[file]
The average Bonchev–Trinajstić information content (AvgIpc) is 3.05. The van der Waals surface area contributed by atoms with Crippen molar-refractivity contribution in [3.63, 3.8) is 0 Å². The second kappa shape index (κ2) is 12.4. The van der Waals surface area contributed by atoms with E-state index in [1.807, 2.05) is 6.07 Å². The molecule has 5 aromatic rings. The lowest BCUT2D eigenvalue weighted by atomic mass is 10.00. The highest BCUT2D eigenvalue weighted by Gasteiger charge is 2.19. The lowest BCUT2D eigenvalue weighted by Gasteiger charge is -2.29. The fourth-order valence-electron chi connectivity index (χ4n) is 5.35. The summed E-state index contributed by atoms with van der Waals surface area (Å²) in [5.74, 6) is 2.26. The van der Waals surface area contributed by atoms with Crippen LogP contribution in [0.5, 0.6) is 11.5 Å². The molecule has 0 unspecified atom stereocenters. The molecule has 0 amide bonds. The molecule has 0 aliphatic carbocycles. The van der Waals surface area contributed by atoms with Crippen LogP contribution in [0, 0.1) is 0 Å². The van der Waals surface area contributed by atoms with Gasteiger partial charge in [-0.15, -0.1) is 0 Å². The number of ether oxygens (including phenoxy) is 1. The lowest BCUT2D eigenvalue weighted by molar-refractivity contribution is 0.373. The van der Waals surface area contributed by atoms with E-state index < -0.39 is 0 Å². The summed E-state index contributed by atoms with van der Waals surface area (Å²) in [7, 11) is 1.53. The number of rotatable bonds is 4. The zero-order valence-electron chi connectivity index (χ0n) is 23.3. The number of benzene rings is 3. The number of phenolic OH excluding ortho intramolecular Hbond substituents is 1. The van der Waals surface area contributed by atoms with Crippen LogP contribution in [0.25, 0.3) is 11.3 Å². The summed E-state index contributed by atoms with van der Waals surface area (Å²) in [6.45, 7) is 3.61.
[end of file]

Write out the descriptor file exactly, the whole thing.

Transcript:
The average Bonchev–Trinajstić information content (AvgIpc) is 3.05. The van der Waals surface area contributed by atoms with Crippen molar-refractivity contribution in [3.63, 3.8) is 0 Å². The second kappa shape index (κ2) is 12.4. The van der Waals surface area contributed by atoms with E-state index in [1.807, 2.05) is 6.07 Å². The molecule has 5 aromatic rings. The lowest BCUT2D eigenvalue weighted by atomic mass is 10.00. The highest BCUT2D eigenvalue weighted by Gasteiger charge is 2.19. The lowest BCUT2D eigenvalue weighted by Gasteiger charge is -2.29. The fourth-order valence-electron chi connectivity index (χ4n) is 5.35. The summed E-state index contributed by atoms with van der Waals surface area (Å²) in [5.74, 6) is 2.26. The van der Waals surface area contributed by atoms with Crippen LogP contribution in [0.5, 0.6) is 11.5 Å². The molecule has 0 unspecified atom stereocenters. The molecule has 0 amide bonds. The molecule has 0 aliphatic carbocycles. The van der Waals surface area contributed by atoms with Crippen LogP contribution in [0, 0.1) is 0 Å². The van der Waals surface area contributed by atoms with Gasteiger partial charge in [-0.15, -0.1) is 0 Å². The number of ether oxygens (including phenoxy) is 1. The lowest BCUT2D eigenvalue weighted by molar-refractivity contribution is 0.373. The van der Waals surface area contributed by atoms with E-state index < -0.39 is 0 Å². The summed E-state index contributed by atoms with van der Waals surface area (Å²) in [7, 11) is 1.53. The number of rotatable bonds is 4. The zero-order valence-electron chi connectivity index (χ0n) is 23.3. The number of benzene rings is 3. The number of phenolic OH excluding ortho intramolecular Hbond substituents is 1. The van der Waals surface area contributed by atoms with Crippen LogP contribution in [0.25, 0.3) is 11.3 Å². The summed E-state index contributed by atoms with van der Waals surface area (Å²) in [6.45, 7) is 3.61.